Banks do not encourage Nigerians to develop savings culture – Co-founder, Piggybank.ng, Chibueze

Co-founder, Piggybank.ng, Joshua Chibueze
Co-founder, Piggybank.ng, Joshua Chibueze
PiggyBank staff working in their office

The co-founder of Piggybank.ng, Joshua Chibueze, in this interview with SEYE JOSEPH, discussed myriads issues bordering on why it is hard to save in Nigeria, and how Piggybank.ng is changing this trend.   

How do you get Nigerians to cultivate savings culture?
It is hard to save in Nigeria especially when you are not earning much. That is what most Nigerians think. However, some Nigerians who earn N50,000 have responsibility of N100,000 monthly. Many Nigerians live above their means. They need to save a certain amount of money every month but they do not have any means to make savings a reality. They turn to Ajo daily contributions, cooperative society; some Nigerians keep saving boxes at home.

Nigerian banks do not help Nigerians to save. That is why a bank gives you ATM card to encourage you to withdraw. It is something that is educational. What we do at Piggybank is to teach Nigerians how to save and the benefits attached to savings. We tell our customers that if they earn N50,000, they can save no matter their level of income.

What are the attractions of saving on Piggybank?
What differentiates Piggybank from other platforms is our discipline of withdrawal. We have fixed days of withdrawal. We have four fixed withdrawal days in a year when you can withdraw your money, free. Outside of that, we charge 5% withdrawal fee and we give 6% annual interest on savings. With Piggybank, you do not need to visit any bank. We do not have a branch. You can download Piggybank app from the internet.

We are venturing into other channels like USSD. It is safe, convenient, and easy to use. Piggybank works with commercial banks across Nigeria as long you have a Mastercard, VISA or Verve card. Piggy bank is a service. Our partner bank, UBA, held the funds. The funds are safe. When our customers want to make withdrawal, we transfer funds to accounts designated by the customers. This designated bank must have been registered at the point of onboarding.

How did you transit from digital savings to digital account?

Piggybank creates data for our customers. When a customer saves regularly for two to three months, a pattern emerges. We study this pattern. We generate an algorithm that helps to capture the data. We manage the data. We use the data in the future for loan disbursement. On our platform, you can set your account to auto save. This automatically deducts the money from your account. That is a standing order. Quick save feature is a manual where you save anything you want to save. It is free of charge to do that. There are no charges for transferring money from your bank account to Piggy Bank account.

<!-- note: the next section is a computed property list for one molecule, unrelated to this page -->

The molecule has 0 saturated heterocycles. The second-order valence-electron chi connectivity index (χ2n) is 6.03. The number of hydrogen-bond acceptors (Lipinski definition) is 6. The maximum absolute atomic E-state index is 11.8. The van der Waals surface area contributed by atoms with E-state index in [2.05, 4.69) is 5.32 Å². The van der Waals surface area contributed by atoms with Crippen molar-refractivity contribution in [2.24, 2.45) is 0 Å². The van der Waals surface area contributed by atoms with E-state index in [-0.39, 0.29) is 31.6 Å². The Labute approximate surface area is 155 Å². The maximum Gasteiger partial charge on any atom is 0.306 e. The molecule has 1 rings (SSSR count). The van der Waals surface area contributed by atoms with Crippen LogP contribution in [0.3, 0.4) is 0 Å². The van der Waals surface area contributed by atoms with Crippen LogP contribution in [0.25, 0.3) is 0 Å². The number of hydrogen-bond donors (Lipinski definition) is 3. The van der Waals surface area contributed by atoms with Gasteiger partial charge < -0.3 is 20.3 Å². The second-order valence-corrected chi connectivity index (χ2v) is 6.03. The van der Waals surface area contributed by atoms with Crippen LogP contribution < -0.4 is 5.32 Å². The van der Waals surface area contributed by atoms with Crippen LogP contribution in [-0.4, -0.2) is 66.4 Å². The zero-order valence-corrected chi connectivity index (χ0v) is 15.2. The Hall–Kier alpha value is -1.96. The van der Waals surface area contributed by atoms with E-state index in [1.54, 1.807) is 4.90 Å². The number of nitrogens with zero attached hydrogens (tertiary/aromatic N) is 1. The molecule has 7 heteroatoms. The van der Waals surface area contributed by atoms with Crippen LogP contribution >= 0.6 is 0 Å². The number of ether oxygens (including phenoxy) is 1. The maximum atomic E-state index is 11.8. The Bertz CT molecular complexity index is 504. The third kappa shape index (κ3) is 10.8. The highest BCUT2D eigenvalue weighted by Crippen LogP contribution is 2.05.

Technology plays a huge role in Piggy Bank. What informed this decision?

We have experience in building platforms. We started from Covenant University. We have studied the space and we understand it. We have partnerships that have helped us to grow. We are working with Paystack, Flutterwave etc. Paystack is one of the good fintech companies around. This company helped with our processing payment from the card. Flutterwave helped with our disbursement. It is win-win collaboration.

What did you do to achieve this? Did you share APIs?

You cannot achieve success alone. We cannot build our own Paystack or Flutterwave just because we want to control the entire value chain. These partners do what they do very well. Our own priority is to focus on our key responsibility. We are focused on savings. Every other things we need to achieve we will collaborate with existing fintechs in Nigeria.

Have you been approached by investors?

Yes. We have investors that have approached us. They have given us money and all sorts. Interestingly, we have many local interests, even from the banks. We have had acquisition proposals. We have huge interests from the banks. We are not worry about that. It is only for us to choose the right ones, not just to the funds. You have to choose the right investors that will help your business to be in where you want it to be.

Have you encountered any bureaucratic bottleneck from government regulators?

The efforts of the Central Bank of Nigeria [CBN] are appreciated. The CBN has embraced fintech in Nigeria. Piggy Bank is a product of the microfinance bank policy of the CBN. However, the funds are held in UBA. It is a registered bank with the CBN, Nigeria Insurance Deposit Corporation [NIDC] and everything is insured. We do not have any bottleneck concerning regulation.

How do you manage customers’ identities?

To use our platform, you must have a bank account. Having a Piggy Bank is like operating a mobile wallet. We have information on the platform where you can enter your details, Bank Verification Number [BVN], next of kin, etc. It is easy to match those things.

What does the future holds for fintech?

Five years ago, I was not thinking about fintech. We were just passionate about solving societal problems. We are problem solvers. When you are in this kind of space, you must educate yourself, project into the future; stimulate growth to provide solution for the growth of the country. Everything we have learnt over the years has helped us to create. Everything is an experience. The future is digital. Few years from now, everything will be digital. We must understand the trend.

There is so much to expect. Fintech is a large market. You cannot look at it from 180 million-population viewpoint. You have to scale down to the number of people that have smart phones, people that have access to data. Digital is huge. There is a so much to be done. Some Nigerians are still under-banked. Some Nigerians do not have access to core financial services. We need to bring those into the system.